Steele Creek Park in Bristol, Tennessee and Sugar Hollow Park in Bristol, Virginia are terrific for light hiking and biking excursions. A few trails within Steele Creek offer a bit more of a challenge. Sugar Hollow offers on-site camping for RVs with social distancing and health screening required. The Nature Center, train, and paddle boats at Steele Creek are closed for now, but the disc golf course is super-fun and a great excuse to get outside for some friendly competition.
Jump in the Lake
Bordered by the Cherokee National Forest, South Holston Lake is an outdoors playground, with over 10,000 acres of reservoir and 160 miles of shoreline. Boat rentals are available at Laurel Marina or Painter Creek Marina and there are lots of little islands and coves to explore once you’re out on the open water. Each location has a restaurant on-site or you can pull into a guest slip at Lake View Dock’s Wheelhouse for lunch or dinner. Social distancing is a rule at the restaurants, and some marinas require masks unless you are dining.
South Holston River is a fly fisher’s paradise and considered one of the best locations for smallmouth bass and trout in the Southeast. Go your own way or let one of the pros at South Holston River Lodge take you on a guided journey surrounded by natural beauty. Cabins at the Lodge are also available for rental, and the lodge is taking extra precautions for health and safety during the pandemic.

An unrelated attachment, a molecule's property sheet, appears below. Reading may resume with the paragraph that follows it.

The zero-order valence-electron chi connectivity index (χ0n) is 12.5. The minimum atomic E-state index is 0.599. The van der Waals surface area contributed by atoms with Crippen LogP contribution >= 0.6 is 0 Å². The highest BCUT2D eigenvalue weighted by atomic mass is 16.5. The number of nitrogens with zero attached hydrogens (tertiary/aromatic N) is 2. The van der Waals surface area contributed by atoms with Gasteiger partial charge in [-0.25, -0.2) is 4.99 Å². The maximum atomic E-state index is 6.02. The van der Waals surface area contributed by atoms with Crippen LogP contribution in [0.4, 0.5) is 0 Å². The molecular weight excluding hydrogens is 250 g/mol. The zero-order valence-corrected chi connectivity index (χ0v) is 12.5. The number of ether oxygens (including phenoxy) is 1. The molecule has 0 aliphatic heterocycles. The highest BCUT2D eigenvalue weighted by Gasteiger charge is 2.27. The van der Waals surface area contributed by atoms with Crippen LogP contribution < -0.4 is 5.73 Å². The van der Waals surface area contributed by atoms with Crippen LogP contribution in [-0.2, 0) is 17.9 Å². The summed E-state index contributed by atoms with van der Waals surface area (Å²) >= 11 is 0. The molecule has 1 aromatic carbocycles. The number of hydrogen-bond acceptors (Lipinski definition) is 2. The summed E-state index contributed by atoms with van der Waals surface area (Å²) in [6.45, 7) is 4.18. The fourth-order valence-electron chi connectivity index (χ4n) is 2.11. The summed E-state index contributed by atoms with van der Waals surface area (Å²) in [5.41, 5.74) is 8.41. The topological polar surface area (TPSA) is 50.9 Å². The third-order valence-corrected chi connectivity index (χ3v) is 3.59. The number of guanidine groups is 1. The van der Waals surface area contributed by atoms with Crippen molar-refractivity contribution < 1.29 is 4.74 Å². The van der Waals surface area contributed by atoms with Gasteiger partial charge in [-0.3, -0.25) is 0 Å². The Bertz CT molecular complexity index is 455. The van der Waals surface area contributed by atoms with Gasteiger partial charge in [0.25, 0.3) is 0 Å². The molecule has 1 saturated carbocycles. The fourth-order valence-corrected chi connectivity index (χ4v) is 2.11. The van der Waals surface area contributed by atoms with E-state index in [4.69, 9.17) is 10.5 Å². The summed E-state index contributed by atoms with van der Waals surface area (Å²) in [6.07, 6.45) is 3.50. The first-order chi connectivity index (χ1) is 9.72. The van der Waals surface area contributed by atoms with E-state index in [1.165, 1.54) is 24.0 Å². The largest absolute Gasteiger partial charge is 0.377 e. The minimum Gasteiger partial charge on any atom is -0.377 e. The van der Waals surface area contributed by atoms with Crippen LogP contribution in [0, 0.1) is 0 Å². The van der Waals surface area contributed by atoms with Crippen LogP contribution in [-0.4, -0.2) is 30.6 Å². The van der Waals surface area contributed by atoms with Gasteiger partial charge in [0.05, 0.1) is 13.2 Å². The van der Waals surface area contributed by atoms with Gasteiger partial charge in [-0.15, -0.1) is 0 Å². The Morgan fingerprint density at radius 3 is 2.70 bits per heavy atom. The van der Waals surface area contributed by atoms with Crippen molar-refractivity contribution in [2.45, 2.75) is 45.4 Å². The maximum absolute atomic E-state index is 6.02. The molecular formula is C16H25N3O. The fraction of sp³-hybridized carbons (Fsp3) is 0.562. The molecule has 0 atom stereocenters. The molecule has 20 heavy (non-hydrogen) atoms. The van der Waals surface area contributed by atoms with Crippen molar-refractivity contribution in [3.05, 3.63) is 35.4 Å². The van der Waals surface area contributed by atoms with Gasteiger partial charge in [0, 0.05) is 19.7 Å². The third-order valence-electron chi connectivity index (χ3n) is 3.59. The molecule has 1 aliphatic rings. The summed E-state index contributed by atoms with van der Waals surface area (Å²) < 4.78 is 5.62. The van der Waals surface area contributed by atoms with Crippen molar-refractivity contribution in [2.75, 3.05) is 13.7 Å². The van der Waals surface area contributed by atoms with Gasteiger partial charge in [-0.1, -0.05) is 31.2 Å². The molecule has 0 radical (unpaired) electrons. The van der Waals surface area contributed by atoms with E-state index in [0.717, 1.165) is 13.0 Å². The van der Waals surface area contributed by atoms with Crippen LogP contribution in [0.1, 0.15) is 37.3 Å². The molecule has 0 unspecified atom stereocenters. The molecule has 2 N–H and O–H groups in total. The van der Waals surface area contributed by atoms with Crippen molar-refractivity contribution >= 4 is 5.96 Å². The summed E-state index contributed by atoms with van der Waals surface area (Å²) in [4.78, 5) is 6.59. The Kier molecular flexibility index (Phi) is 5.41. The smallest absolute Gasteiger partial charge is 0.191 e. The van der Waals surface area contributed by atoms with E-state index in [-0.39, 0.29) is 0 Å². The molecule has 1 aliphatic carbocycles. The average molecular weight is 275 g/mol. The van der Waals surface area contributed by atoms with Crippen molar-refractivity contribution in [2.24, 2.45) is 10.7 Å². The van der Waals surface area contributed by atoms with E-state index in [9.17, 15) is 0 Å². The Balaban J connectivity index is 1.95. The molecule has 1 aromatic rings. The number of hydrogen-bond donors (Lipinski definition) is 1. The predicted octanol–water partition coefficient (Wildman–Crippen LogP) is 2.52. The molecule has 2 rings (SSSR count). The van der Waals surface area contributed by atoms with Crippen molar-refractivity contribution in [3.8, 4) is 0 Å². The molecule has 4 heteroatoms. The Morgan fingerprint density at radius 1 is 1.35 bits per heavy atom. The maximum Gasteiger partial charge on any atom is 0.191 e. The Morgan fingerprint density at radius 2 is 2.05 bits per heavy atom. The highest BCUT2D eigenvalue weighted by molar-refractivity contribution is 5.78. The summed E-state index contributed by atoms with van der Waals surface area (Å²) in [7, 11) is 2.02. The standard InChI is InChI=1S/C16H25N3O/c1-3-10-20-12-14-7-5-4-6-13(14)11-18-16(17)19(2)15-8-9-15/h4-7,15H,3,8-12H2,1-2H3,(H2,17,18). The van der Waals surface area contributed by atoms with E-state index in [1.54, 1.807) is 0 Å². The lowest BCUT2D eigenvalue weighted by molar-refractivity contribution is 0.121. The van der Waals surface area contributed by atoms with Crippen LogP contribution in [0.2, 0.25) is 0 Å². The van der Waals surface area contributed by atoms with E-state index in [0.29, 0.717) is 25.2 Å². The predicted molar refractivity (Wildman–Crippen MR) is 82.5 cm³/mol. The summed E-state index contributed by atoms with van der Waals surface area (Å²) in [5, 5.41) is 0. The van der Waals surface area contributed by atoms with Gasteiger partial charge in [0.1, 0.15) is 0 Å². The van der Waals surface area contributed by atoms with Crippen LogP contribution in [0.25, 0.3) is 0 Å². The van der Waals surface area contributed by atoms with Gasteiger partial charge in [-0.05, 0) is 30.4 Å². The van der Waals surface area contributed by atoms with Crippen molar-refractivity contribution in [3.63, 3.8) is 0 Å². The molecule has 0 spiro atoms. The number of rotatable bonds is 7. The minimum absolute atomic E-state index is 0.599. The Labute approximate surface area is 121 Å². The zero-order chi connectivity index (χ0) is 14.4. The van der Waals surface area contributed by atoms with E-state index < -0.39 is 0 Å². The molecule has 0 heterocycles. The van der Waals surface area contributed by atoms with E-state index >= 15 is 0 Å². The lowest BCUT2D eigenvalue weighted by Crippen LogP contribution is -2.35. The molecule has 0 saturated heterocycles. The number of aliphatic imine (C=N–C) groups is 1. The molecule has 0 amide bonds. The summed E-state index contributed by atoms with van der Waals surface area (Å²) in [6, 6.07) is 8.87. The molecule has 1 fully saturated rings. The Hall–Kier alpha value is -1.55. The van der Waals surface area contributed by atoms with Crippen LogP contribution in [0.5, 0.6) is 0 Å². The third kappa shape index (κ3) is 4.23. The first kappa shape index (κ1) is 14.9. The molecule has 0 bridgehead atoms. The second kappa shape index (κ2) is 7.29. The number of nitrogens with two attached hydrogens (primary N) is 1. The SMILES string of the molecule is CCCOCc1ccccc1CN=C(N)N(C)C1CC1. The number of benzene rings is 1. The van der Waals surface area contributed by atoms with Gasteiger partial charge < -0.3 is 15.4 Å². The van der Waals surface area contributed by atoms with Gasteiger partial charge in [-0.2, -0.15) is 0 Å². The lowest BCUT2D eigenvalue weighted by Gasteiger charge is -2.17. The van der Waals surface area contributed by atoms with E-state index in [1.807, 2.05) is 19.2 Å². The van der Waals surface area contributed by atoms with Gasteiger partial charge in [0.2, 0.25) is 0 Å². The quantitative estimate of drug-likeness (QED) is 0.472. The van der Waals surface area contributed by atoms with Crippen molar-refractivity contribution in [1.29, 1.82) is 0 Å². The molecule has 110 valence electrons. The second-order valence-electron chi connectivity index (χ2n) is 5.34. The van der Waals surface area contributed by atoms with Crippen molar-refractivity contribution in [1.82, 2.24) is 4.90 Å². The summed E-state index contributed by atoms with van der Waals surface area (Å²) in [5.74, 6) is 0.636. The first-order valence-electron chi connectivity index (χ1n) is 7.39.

Ride “The Snake”
Top off your weekend with a nice Sunday drive along The Snake 421, a favorite among motorcycle and sports car enthusiasts. Journey from State Street to State Route U.S. 421 along a 37-mile section of road between Bristol and Mountain City, Tennessee that offers 489 curves. The journey takes you across South Holston Lake, over three mountains, and down to lovely Shady Valley, Tennessee. Keep an eye out for bears and other wildlife and don’t forget the Dramamine. On the way there or back, be sure to take a quick drive across South Holston Dam, the third-largest earthen dam in the world. There’s a picnic area and a small visitors’ center installation on site where you can learn more about this amazing project. Fun fact: 342 families and 559 graves were relocated in order to build the dam, which was completed in 1950. The flooding inspired author William Hill to write the fictional novel Dawn of the Vampire, where he imagines the undead rising from the depths to prey on the living. Chilling!
Other Fun Stuff
So whether it’s a stay-cation or a full-blown weekender, a trip to Bristol could be just what the doctor ordered for pandemic blues as long as you play it safe. Downtown is filled with great restaurants and breweries that offer curbside service and/or distancing, and there are also lots of great spots to picnic and unwind. If you want to learn more about what’s happening Downtown, visit BelieveInBristol.org, and for more on Bristol and the surrounding region, visit DiscoverBristol.org.